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Cubes Magazine
Cubes Magazine

CUBES INDESIGN: ISSUE 77 OUT NOW

A house that tests the border between privacy and exposure; a tile and stone showroom that dissolves conventions; a conversation about accreditation for landscape architects; a public garden that embraces cultural dichotomies; the ‘learn-by-doing’ approach of LOOK Architects; and much more in our latest issue.

Cubes Indesign


BY Janice Seow

16 December, 2015


When we visited the Greja House by Park + Associates (our cover feature) during the preparation of Cubes Indesign 77, we were amazed by the extremely open approach taken by the resident family. A skin of white-painted expanded metal mesh veils the upper levels of the house (including the ensuite bathroom), creating something of an optical filter that puts the residents on show as much as the neighbourhood.

The Greja House, Park + Associates
The Greja House by Park + Associates. Photo by Edward Hendricks (courtesy of Park + Associates)

Similarly, we found conventions thoroughly shattered at the showroom of tile and stone specialist Rice Fields. Referred to as a laboratory rather than a showroom, riceLAB is an intricate and meticulously detailed realm for spatial immersion. Customer experience is at the core of the design by Studiogoto, which presents a journey through a variety of settings demonstrating the versatility of the material.

riceLAB Studiogoto
riceLAB by Studiogoto. Photo by Edward Hendricks

The field of landscape architecture is highlighted in two of our features this issue. Our ‘In Conversation’ feature puts the spotlight on a substantial change that has recently been implemented in Singapore’s landscape architecture industry: a new accreditation programme for landscape architects here. We paired up two practitioners – Singapore Institute of Landscape Architects council member and Associate at Tierra Design Srilalitha Gopalakrishnan, and Senior Associate at Grant Associates Singapore Mike Wood – to discuss why accreditation was needed and why there’s now a push for a ‘qualified professional’ status for landscape architects in Singapore.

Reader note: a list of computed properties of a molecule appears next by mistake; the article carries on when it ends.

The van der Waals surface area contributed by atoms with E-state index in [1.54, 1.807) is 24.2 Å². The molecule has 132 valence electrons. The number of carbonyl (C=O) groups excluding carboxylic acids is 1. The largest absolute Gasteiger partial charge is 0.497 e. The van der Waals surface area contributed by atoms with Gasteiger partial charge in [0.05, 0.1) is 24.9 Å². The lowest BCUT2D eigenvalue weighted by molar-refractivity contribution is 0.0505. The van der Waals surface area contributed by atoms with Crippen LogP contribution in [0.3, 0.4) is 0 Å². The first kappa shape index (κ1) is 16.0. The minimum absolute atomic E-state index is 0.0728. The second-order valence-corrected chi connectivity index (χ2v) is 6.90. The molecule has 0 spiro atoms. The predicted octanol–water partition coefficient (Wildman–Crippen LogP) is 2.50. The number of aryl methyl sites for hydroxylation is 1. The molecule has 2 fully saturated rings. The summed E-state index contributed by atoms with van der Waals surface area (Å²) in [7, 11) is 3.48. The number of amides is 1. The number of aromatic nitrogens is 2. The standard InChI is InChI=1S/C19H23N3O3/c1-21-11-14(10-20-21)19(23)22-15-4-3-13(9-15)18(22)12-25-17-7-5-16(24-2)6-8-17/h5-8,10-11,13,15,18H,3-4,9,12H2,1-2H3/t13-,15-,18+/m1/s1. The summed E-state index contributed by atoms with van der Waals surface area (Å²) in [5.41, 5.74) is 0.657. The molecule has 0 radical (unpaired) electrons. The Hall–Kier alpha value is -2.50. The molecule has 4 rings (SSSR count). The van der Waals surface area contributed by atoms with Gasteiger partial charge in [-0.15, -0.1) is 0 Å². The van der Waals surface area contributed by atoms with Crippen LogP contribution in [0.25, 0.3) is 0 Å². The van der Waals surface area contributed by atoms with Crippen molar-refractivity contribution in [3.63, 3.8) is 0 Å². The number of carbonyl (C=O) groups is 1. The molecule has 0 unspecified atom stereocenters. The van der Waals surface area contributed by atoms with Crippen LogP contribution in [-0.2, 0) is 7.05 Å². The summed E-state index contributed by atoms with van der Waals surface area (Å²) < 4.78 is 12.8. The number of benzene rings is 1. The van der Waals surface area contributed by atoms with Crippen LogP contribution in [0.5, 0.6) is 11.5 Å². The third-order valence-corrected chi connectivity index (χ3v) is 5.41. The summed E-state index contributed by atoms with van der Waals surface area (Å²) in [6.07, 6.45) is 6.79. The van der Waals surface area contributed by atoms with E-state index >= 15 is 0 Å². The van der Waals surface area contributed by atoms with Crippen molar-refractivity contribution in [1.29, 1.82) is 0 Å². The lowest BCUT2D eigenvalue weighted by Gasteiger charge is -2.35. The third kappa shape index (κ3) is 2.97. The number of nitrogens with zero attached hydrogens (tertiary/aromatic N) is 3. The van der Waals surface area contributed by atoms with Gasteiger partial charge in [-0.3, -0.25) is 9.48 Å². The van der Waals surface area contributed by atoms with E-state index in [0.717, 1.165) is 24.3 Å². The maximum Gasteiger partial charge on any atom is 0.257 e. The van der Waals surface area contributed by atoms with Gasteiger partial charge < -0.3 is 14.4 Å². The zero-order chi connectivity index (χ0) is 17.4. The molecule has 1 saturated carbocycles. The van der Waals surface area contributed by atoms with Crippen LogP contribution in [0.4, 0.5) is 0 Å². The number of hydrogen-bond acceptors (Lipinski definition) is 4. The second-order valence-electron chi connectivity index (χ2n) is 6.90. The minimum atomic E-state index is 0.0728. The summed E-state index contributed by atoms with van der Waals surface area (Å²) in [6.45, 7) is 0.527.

Mike Wood Sri Gopalakrishnan
Srilalitha Gopalakrishnan and Mike Wood. Photo by Tawan Conchonnet

A case study on a landscape project by Lekker Architects highlights the studio’s desire the balance Eastern and Western landscape design traditions for a Singaporean client in China. The creation of a public garden around a family burial ground outside Nanjing was an opportunity for Lekker (as explained by Director Ong Ker-Shing, a Singapore-accredited architect and landscape architect) to balance the public and the private, the living and the memorialised, and the local and the foreign.

Lekker Design
Private Cemetery Landscape and Pavilions by Lekker Architects. Photo by Ong Ker-Shing

This issue’s Portfolio feature delves into the process-driven work of LOOK Architects. Established in 1993 by the husband-and-wife team of Look Boon Gee and Ng Sor Hiang, LOOK Architects place equal importance on the technology of building as the ideas embedded in their work. “Some may expound theories over many pages in books, but we believe we learn from actually doing something,” says Look. We survey their work through a cross section of projects, many of which (such as Bishan Public Library, Alexandra Arch, the Forest Walk and Punggol Promenade) are situated in the public domain.

LOOK Architects
Members of the LOOK Architects team, from left to right, Chua Liang Ping (Associate), Ng Sor Hiang (Founder and Group Director), Chow Khoon Toong (Senior Architectural Associate), Look Boon Gee (Founder and Managing Director), and Lee Liting (Associate). Photo by Justin Loh

Other features in issue 77 look at Lanzavecchia + Wai’s new furniture collection for Journey East, which addresses the question of what furniture for South-East Asia might be; an old-and-new extension to a colonial building in Penang by Ministry of Design; a sculptural ply-scape designed by MAKK Architects for a watch showroom and service centre at Aljunied Road; and an office by Bean Buro for Leo Burnett in Hong Kong that references the urban tendencies of Kowloon. I hope you enjoy the issue!

Note by Editor Narelle Yabuka.


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